Is that really the country we want to be?

I don’t believe that.

I don’t believe that’s the kind of country people want.

Of course, people rightly feel a sense of loss about the past.

Jobs that have gone.

Communities that have changed.

Prospects for your kids that are diminished.

But the answer is not to return to a more unequal, more unjust past.

Mr Farage, you may want to live in that world.

But come the general election, I don’t believe the people of Britain will follow.

We’re Britain, we’re better than this.

Surely the better thing is to construct a vision of the future, which does work for everyday people.

And here’s the thing: you can’t construct a vision of the future if you don’t think working women are as valuable as men.

You can’t build a vision of the future if you don’t believe in equal rights.

You can’t succeed as a country if you try to close yourself off from the rest of the world.

You can’t make a fairer Britain if you try to destroy our National Health Service.

The Tories have no answers to the discontent people feel.

UKIP have wildly wrong answers to that discontent.

And who knows what one can say about the Liberal Democrats?

Friends, I say we can take this lot apart and it is time we did.

And we know how we will do it.

Door by door.

Street by street.

Town by town.

And just in case you find people who still believe that there is no difference between the parties, just tell them what we are fighting for:

An £8 minimum wage.

An end to the exploitation of zero hours contracts.

Freezing energy bills until 2017.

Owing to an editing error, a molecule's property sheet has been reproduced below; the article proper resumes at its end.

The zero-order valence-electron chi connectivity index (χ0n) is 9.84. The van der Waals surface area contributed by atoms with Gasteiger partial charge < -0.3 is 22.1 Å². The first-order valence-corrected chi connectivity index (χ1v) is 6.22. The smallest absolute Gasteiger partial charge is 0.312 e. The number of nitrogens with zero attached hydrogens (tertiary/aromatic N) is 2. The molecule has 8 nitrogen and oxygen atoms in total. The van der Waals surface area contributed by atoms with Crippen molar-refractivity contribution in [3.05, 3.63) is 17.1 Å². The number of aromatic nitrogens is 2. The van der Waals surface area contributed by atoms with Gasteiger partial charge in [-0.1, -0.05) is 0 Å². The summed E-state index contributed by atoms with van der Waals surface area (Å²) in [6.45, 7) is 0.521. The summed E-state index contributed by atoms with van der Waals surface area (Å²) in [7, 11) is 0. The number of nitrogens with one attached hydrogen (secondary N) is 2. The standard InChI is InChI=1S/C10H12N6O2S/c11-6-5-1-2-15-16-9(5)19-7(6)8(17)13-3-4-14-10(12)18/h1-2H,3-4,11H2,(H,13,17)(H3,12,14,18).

Putting our young people back to work.

Paying down the deficit and doing it fairly.

Reforming our banks so that they work for small businesses.

Cutting business rates.

Apprenticeships alongside every government contract.

Building 200,000 homes a year.

Abolishing the bedroom tax.

Tackling tax avoidance.

Hiring more doctors, nurses, midwives and careworkers, and putting the right values back at the heart of the NHS and repealing the Health and Social Care Act.

That’s a plan to build a country that works for everyday people, and not just a privileged few.

A recovery that works for you and your family.

The next generation doing better than the last.

The NHS there when you need it.

We’re less than six months from the general election.

We’re in a fight but it is our fight to win.

Millions of people in this country are resting their hopes on us.

We can’t let them down.

We must not let them down.

We will not let them down.

Let’s fight for a fairer, more just, more equal Britain.

That’s what I am going to do.

That’s what you do, day in, day out.

That’s what every person in this Party must do.

That’s the way we’re going to fight and win this general election.

Posted on November 13, 2014 12:43 pm by Paul Gleeson

Figures show fewer than 18,000 people claiming Universal Credit, 18 months after it launched – Chris Bryant

bryantChris Bryant MP, Labour’s Shadow Welfare Reform Minister, responding to new Universal Credit figures published today, said: